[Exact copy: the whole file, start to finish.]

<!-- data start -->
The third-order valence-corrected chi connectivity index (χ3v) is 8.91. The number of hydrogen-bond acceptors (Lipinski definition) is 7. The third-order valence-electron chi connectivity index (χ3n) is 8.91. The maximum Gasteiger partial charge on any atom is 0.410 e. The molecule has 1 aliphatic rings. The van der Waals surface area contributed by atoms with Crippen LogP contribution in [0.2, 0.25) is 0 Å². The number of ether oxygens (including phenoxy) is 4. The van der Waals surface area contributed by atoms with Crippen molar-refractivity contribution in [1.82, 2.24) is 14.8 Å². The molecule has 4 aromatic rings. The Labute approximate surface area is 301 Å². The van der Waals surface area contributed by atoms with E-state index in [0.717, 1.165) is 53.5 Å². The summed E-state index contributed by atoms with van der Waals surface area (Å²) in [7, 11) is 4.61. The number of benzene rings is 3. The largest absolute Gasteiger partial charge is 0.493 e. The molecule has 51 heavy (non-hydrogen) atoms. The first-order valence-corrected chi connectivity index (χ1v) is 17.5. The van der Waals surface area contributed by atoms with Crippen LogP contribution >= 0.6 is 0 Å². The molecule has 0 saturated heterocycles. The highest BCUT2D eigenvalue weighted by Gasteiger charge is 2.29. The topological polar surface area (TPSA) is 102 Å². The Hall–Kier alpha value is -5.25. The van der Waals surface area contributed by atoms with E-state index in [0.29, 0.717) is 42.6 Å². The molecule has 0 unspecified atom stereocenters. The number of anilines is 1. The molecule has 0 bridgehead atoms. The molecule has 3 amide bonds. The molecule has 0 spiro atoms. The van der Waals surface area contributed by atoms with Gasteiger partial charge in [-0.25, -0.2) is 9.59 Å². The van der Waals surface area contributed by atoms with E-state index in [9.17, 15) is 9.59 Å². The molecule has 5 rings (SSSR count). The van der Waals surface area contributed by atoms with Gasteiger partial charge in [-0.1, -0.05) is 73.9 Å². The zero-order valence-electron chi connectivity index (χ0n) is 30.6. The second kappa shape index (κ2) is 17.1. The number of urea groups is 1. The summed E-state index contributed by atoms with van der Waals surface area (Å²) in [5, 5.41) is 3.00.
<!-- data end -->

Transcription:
The third-order valence-corrected chi connectivity index (χ3v) is 8.91. The number of hydrogen-bond acceptors (Lipinski definition) is 7. The third-order valence-electron chi connectivity index (χ3n) is 8.91. The maximum Gasteiger partial charge on any atom is 0.410 e. The molecule has 1 aliphatic rings. The van der Waals surface area contributed by atoms with Crippen LogP contribution in [0.2, 0.25) is 0 Å². The number of ether oxygens (including phenoxy) is 4. The van der Waals surface area contributed by atoms with Crippen molar-refractivity contribution in [1.82, 2.24) is 14.8 Å². The molecule has 4 aromatic rings. The Labute approximate surface area is 301 Å². The van der Waals surface area contributed by atoms with E-state index in [0.717, 1.165) is 53.5 Å². The summed E-state index contributed by atoms with van der Waals surface area (Å²) in [7, 11) is 4.61. The number of benzene rings is 3. The largest absolute Gasteiger partial charge is 0.493 e. The molecule has 51 heavy (non-hydrogen) atoms. The first-order valence-corrected chi connectivity index (χ1v) is 17.5. The van der Waals surface area contributed by atoms with Crippen LogP contribution >= 0.6 is 0 Å². The molecule has 0 saturated heterocycles. The highest BCUT2D eigenvalue weighted by Gasteiger charge is 2.29. The topological polar surface area (TPSA) is 102 Å². The Hall–Kier alpha value is -5.25. The van der Waals surface area contributed by atoms with E-state index in [0.29, 0.717) is 42.6 Å². The molecule has 0 unspecified atom stereocenters. The number of anilines is 1. The molecule has 0 bridgehead atoms. The molecule has 3 amide bonds. The molecule has 0 spiro atoms. The van der Waals surface area contributed by atoms with Gasteiger partial charge in [-0.25, -0.2) is 9.59 Å². The van der Waals surface area contributed by atoms with E-state index in [9.17, 15) is 9.59 Å². The molecule has 5 rings (SSSR count). The van der Waals surface area contributed by atoms with Gasteiger partial charge in [-0.1, -0.05) is 73.9 Å². The zero-order valence-electron chi connectivity index (χ0n) is 30.6. The second kappa shape index (κ2) is 17.1. The number of urea groups is 1. The summed E-state index contributed by atoms with van der Waals surface area (Å²) in [5, 5.41) is 3.00.